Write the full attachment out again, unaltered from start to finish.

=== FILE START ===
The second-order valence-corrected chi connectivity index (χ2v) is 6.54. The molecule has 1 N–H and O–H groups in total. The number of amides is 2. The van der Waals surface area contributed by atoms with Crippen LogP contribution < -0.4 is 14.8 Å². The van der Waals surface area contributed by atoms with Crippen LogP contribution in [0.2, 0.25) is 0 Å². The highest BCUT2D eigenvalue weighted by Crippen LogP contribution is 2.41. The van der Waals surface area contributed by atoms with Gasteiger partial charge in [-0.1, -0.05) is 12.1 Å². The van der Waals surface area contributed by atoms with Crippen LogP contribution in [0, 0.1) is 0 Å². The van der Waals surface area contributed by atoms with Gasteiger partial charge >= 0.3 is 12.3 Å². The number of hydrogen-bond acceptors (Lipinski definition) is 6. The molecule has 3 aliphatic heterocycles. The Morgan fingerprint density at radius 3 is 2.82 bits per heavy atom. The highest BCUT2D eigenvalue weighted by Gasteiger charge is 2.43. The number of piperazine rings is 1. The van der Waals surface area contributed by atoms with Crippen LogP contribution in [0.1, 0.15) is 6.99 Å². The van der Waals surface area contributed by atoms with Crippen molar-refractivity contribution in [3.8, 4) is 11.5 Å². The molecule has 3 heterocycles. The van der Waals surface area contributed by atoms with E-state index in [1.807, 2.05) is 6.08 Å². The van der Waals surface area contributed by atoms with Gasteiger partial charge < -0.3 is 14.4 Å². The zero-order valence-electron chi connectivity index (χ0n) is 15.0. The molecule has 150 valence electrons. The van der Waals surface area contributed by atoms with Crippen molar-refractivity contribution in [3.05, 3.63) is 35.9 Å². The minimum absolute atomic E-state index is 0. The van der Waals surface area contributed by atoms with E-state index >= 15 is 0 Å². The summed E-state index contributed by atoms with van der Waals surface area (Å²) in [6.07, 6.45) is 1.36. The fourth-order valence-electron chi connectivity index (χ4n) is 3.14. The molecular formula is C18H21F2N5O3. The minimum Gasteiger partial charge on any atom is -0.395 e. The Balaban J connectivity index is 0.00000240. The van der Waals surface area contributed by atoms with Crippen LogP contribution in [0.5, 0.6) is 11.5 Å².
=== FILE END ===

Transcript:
The second-order valence-corrected chi connectivity index (χ2v) is 6.54. The molecule has 1 N–H and O–H groups in total. The number of amides is 2. The van der Waals surface area contributed by atoms with Crippen LogP contribution < -0.4 is 14.8 Å². The van der Waals surface area contributed by atoms with Crippen LogP contribution in [0.2, 0.25) is 0 Å². The highest BCUT2D eigenvalue weighted by Crippen LogP contribution is 2.41. The van der Waals surface area contributed by atoms with Gasteiger partial charge in [-0.1, -0.05) is 12.1 Å². The van der Waals surface area contributed by atoms with Crippen LogP contribution in [0, 0.1) is 0 Å². The van der Waals surface area contributed by atoms with Gasteiger partial charge >= 0.3 is 12.3 Å². The number of hydrogen-bond acceptors (Lipinski definition) is 6. The molecule has 3 aliphatic heterocycles. The Morgan fingerprint density at radius 3 is 2.82 bits per heavy atom. The highest BCUT2D eigenvalue weighted by Gasteiger charge is 2.43. The number of piperazine rings is 1. The van der Waals surface area contributed by atoms with Crippen LogP contribution in [0.1, 0.15) is 6.99 Å². The van der Waals surface area contributed by atoms with Crippen molar-refractivity contribution in [3.8, 4) is 11.5 Å². The molecule has 3 heterocycles. The van der Waals surface area contributed by atoms with E-state index in [1.807, 2.05) is 6.08 Å². The van der Waals surface area contributed by atoms with Gasteiger partial charge < -0.3 is 14.4 Å². The zero-order valence-electron chi connectivity index (χ0n) is 15.0. The molecule has 150 valence electrons. The van der Waals surface area contributed by atoms with Crippen molar-refractivity contribution in [3.05, 3.63) is 35.9 Å². The minimum absolute atomic E-state index is 0. The van der Waals surface area contributed by atoms with E-state index >= 15 is 0 Å². The summed E-state index contributed by atoms with van der Waals surface area (Å²) in [6.07, 6.45) is 1.36. The fourth-order valence-electron chi connectivity index (χ4n) is 3.14. The molecular formula is C18H21F2N5O3. The minimum Gasteiger partial charge on any atom is -0.395 e. The Balaban J connectivity index is 0.00000240. The van der Waals surface area contributed by atoms with Crippen LogP contribution in [0.5, 0.6) is 11.5 Å².